This is of significance for "any other provisions of this Act" must plainly mean any provision of the Act other than Section 161.

20.Section 164 states that where any income in respect of which a trustee is liable as representative assessee is not specifically receivable on behalf or for the benefit of any one person or where the individual shares of the persons on whose behalf or for whose benefit such income or part thereof is receivable are indeterminate or unknown, tax shall be charged as if such income were the total income of an association of persons or where such income or part thereof is actually received by a beneficiary, then at the rate applicable to the total income of the beneficiary if such course benefits the Revenue. Put differently, Section 164 states that tax shall be levied upon the income of a discretionary trust as if it were the total income of an association of persons, except that if it or part of it is actually received by a beneficiary it or that part of it becomes chargeable to tax at the rate applicable to the total income of the beneficiary if that course is beneficial to the Revenue. Section 164 does not create a charge on the income of a discretionary trust. The word " charged" in the context in which it is used in Section 164 means only "levied". Section 164 does not make the trustee of a discretionary trust liable to assessment or the recovery of tax on the income of the trust. Section 164 harks back to Section 161 when it refers to "persons... liable as representative assessees". It is Section 161, therefore, which has to be read to make the trustee even of a discretionary trust liable to assessment and 324 recovery of tax on income received by him as a trustee.

Further, Section 161, as pointed out above, protects the representative assessee by stating that assessment upon him shall be deemed to be only in his representative capacity, by mandating that tax can be levied upon and recovered from him only in like manner and to the same extent as it would be leviable upon and recoverable from the person represented by him and by stating that he may not be assessed under any other provisions of the Act. Section 164 does not give any of these protections, as, clearly, they must be given to all representative assessees.

21.The liability of a trustee of a discretionary trust to be assessed to tax in respect of its income and to recovery thereof is created by Section 161 and it also states that he is not liable to such assessment under any other provisions of the Act. Section 164 set out only how such tax shall be charged when the income is not distributed and when the income is distributed.

22.It does appear, therefore, that Section 164 cannot be read as being a code in itself applicable to the taxation of the income of a discretionary trust. Consequently, it cannot be held that the beneficiary of a discretionary trust, even he has received its income in the accounting year, cannot be taxed thereon because Section 164 does not provide for such contingency. The principle contention raised by Mr Salve on behalf of the assessee must, accordingly, be rejected.

23.Why, then, should the beneficiary of a discretionary trust stand on a footing different from that of the beneficiary of a specific trust? It is true that the language of Section 166 does not avail the Revenue because it states that Sections 160 to 165 do not prevent "either the direct assessment of the person on whose behalf or for whose benefit income therein referred to is receivable, or the recovery from such person of the tax payable in respect of such income". The section is clearly clarificatory. It does not empower any assessment or recovery by itself. It only makes it clear that Sections 160 to 165 do not bar the direct assessment of the person on whose behalf or for whose benefit the income is receivable or the recovery from such person of the tax payable thereon, provided that is permissible under any other provisions of the Act. Even so, since the word used in Section 166 is "receivable" it cannot apply to a discretionary trust for it cannot be said that the income thereon is "receivable" for one or more beneficiaries, it being left to the discretion of the trustees whether or not the income should be distributed to one or more of the beneficiaries or not at all. But that is not to say that the beneficiary of a discretionary trust, because he does not fall within the ambit of Section 166, may not be assessed upon income received by him and tax recovered from him thereon if that is permissible under any other provisions of the Act for, as aforestated, Section 166 is merely clarificatory. Section 5 of the Act defines the total income of any person to include income received by him or received on his behalf or which accrues or arises to him.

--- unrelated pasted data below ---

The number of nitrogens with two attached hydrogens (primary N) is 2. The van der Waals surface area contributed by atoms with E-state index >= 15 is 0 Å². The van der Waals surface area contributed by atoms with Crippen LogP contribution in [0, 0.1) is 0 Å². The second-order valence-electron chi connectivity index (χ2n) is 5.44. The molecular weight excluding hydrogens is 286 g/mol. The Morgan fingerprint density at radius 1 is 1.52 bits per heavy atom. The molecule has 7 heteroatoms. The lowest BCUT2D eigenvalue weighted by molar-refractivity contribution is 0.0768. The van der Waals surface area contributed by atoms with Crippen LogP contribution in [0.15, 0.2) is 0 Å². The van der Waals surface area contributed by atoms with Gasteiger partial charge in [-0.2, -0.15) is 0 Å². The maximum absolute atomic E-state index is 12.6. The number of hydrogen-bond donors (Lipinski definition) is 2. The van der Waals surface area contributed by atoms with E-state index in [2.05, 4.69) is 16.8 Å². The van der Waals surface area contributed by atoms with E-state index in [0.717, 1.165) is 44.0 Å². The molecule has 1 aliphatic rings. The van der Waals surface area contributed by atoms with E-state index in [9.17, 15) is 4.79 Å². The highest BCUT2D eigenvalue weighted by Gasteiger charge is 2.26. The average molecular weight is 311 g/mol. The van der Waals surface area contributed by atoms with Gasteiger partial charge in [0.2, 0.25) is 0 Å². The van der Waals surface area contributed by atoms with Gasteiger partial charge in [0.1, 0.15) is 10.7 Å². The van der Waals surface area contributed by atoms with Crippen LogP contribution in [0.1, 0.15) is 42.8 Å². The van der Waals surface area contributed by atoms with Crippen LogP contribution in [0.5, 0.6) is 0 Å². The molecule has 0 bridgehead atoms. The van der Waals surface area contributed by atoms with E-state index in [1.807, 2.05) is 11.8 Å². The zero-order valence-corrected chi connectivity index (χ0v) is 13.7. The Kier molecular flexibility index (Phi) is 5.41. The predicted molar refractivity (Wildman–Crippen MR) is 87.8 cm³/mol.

A person may be directly assessed in respect of such income.

The income of a discretionary trust which is within the accounting 325 year distributed to and received by the beneficiary would, therefore, be subject to assessment in his hands and tax thereon would be recoverable from him. Such income would squarely fall within the broad sweep of total income under Section 5 and the beneficiary would be liable to assessment and recovery of tax thereon under Section 4.

24.In Nagappa case' this was clearly stated. It was said that it was implicit in the terms of Section 161(1) that the Income Tax Officer could assess a representative assessee as regards the income in respect of which he was a representative assessee, but he was not bound to do so. He could assess the representative assessee or the person represented by him. It must also be remembered, as was said in the case of the Nizam's Family Trust4, that when a trustee is assessed to tax upon the income of the trust it is "really the beneficiaries who are sought to be assessed in respect of their interest in the trust properties through the trustee". In the absence of an express provision it is difficult to hold that the beneficiaries of a discretionary trust are not liable to be assessed in respect of their interest in the trust properties even when such interest is identified in the accounting year and that the trustees who represent them alone are so liable so that tax can be recovered only from them.

25.We hold, accordingly, that the Revenue has the option to assess and recover tax from either the trustees or the beneficiaries of a discretionary trust in respect of such income thereof as has been distributed and received by the beneficiaries in the course of the accounting year.

26.The appeals are allowed. The judgment (of the majority) under appeal is set aside. The references are answered in the manner afore stated.

27. There shall be no order as to costs.